The Word Is Not The Meaning

“We interpret words to mean something that will be convenient or suitable to us, or interpret them according to a certain tradition.”

Jiddu Krishnamurti

Imagine you are thirsty and asked your Mother for some water. Now instead of handing you a glass of water, you get a lecture on what the chemical composition of water is, the different types of water (say mineral or spring) and how it takes various forms like steam or ice for half an hour instead of the drink. Merely understanding the term “water” is not going to satiate your thirst.

To paraphrase Winston Churchill, words are the worst form of communication till we have tried all others. As we explore in “Whose Reality Is It Anyway?”, we all see life from a different perspective and add meaning or draw inference from events differently. A good event for one could be a bad event for another.

Now let us try a thought experiment to understand this better:

What colors are the boxes below?

You’d say that the boxes are orange and pink respectively.

Now imagine that a child is thought that the color on the left is pink and the color on the right is called orange. As he grows up, he remains unaware of this till one fine day, the teacher asks him to name the colors. The child gets it “wrong”. He is regurgitating what is taught to him and it turns out that what is thought to him is “inaccurate”.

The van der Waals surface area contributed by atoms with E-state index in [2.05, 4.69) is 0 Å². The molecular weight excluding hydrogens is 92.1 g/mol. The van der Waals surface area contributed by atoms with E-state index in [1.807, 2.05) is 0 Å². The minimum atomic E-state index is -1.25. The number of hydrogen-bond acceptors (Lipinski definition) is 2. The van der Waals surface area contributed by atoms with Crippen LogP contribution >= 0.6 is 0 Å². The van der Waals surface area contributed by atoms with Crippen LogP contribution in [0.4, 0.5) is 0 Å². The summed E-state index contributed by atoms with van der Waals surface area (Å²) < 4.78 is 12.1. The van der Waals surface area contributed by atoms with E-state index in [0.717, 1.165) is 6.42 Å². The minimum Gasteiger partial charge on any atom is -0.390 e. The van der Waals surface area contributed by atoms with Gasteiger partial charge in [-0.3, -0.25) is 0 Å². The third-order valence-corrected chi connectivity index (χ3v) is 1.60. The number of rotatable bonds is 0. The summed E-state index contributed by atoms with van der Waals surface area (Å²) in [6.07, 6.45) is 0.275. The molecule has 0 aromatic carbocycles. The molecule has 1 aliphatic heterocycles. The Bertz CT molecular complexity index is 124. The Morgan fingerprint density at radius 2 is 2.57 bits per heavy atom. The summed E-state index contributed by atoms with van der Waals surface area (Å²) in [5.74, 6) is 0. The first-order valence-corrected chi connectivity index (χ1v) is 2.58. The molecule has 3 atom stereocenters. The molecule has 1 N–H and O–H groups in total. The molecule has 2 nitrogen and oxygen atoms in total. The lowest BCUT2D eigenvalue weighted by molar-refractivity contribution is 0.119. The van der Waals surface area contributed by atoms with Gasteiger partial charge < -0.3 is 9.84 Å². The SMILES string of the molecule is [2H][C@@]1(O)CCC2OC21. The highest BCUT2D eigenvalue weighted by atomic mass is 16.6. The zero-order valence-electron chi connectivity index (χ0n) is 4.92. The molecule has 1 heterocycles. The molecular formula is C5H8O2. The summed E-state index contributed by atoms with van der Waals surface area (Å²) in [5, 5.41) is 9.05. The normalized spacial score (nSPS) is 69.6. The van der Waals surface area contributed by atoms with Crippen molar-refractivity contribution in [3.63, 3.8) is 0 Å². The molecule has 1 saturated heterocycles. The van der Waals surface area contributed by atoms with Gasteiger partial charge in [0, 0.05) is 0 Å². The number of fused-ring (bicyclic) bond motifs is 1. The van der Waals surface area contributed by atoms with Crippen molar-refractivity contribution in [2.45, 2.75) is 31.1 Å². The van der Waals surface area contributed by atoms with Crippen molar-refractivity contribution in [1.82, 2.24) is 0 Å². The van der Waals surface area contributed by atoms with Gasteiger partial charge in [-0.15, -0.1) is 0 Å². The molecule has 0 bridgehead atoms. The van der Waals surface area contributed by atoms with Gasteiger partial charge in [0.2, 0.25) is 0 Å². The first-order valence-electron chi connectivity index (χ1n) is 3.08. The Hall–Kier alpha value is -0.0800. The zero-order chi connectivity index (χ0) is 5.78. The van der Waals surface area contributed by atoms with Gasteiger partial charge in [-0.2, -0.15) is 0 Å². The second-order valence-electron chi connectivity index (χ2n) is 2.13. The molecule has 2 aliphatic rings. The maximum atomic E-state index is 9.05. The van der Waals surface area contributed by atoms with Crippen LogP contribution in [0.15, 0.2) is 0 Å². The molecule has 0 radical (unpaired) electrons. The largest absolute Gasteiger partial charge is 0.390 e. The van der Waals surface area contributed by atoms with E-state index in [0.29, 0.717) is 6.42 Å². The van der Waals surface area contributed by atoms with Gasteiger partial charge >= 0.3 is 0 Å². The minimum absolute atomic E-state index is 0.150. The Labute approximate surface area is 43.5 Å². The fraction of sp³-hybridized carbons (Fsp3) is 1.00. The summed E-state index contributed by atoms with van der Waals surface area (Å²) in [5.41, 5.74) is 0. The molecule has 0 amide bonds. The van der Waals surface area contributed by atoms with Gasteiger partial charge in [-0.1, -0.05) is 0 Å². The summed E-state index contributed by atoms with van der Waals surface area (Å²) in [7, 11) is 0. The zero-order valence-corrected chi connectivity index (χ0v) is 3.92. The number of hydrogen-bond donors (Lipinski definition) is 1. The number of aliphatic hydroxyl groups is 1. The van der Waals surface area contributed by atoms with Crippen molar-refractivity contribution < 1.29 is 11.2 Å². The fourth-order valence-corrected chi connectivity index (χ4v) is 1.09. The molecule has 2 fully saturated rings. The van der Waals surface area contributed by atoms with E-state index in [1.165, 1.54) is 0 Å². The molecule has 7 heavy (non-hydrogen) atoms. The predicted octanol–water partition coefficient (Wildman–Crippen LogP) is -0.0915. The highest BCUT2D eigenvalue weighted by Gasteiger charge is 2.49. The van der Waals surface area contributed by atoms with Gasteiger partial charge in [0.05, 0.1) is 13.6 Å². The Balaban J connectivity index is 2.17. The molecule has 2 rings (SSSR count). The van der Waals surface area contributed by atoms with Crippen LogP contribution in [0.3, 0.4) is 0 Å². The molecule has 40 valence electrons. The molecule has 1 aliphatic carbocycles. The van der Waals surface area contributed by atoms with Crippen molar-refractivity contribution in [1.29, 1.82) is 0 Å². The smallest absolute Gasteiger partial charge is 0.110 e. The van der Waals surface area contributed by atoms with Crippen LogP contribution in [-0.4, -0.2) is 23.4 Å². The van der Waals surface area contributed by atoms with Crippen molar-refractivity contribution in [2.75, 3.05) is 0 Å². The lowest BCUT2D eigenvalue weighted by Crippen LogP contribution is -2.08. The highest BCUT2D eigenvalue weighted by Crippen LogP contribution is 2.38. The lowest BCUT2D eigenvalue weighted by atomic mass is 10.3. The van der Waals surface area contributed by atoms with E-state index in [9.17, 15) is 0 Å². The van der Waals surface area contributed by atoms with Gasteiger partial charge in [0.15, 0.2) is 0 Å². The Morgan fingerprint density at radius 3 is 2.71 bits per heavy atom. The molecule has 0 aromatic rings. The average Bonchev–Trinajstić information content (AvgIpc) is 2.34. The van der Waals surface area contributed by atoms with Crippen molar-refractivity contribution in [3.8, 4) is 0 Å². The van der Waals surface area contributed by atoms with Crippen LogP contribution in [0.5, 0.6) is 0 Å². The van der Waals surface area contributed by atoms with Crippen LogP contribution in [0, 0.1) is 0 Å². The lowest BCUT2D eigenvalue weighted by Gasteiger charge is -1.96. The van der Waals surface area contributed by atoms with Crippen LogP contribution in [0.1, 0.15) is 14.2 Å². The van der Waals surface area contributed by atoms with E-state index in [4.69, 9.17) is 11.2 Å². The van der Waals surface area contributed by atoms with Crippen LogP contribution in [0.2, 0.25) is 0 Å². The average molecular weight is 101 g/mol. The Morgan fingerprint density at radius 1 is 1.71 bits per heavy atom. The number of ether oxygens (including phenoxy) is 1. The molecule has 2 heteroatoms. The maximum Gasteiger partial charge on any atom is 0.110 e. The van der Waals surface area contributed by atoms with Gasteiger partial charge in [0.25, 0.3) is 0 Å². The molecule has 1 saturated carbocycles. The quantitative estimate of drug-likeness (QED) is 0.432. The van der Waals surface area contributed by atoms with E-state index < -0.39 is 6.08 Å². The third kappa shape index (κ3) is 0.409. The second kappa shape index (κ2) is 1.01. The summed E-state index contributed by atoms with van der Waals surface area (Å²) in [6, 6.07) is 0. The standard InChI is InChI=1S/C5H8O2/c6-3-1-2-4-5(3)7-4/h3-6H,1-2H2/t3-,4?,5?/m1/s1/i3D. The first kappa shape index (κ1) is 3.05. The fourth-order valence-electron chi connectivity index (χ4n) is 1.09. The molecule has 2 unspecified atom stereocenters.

Now you can imagine what the child goes through in this situation here. I am guessing bewilderment, and perhaps anger and mistrust at his parents.

The point is that even for some of the most widely used words, each one of us may hold different meanings of the same word. Add to this the complexities in understanding tonality, body language and the evolution of language itself where some words disappear from common use and some words find their way into daily use.

Now imagine someone who thinks in a different language altogether. The ideas may be lost in translation as a complete transfer of meaning is difficult between two languages.

So the next time when you speak or write something, you might want to make it as lucid as possible and define every term as clearly as possible. This may help you and your associates to communicate well.

And when it comes to reading or listening, practise dropping all your preconceptions and you can discover the very essence the writer or speaker is conveying.

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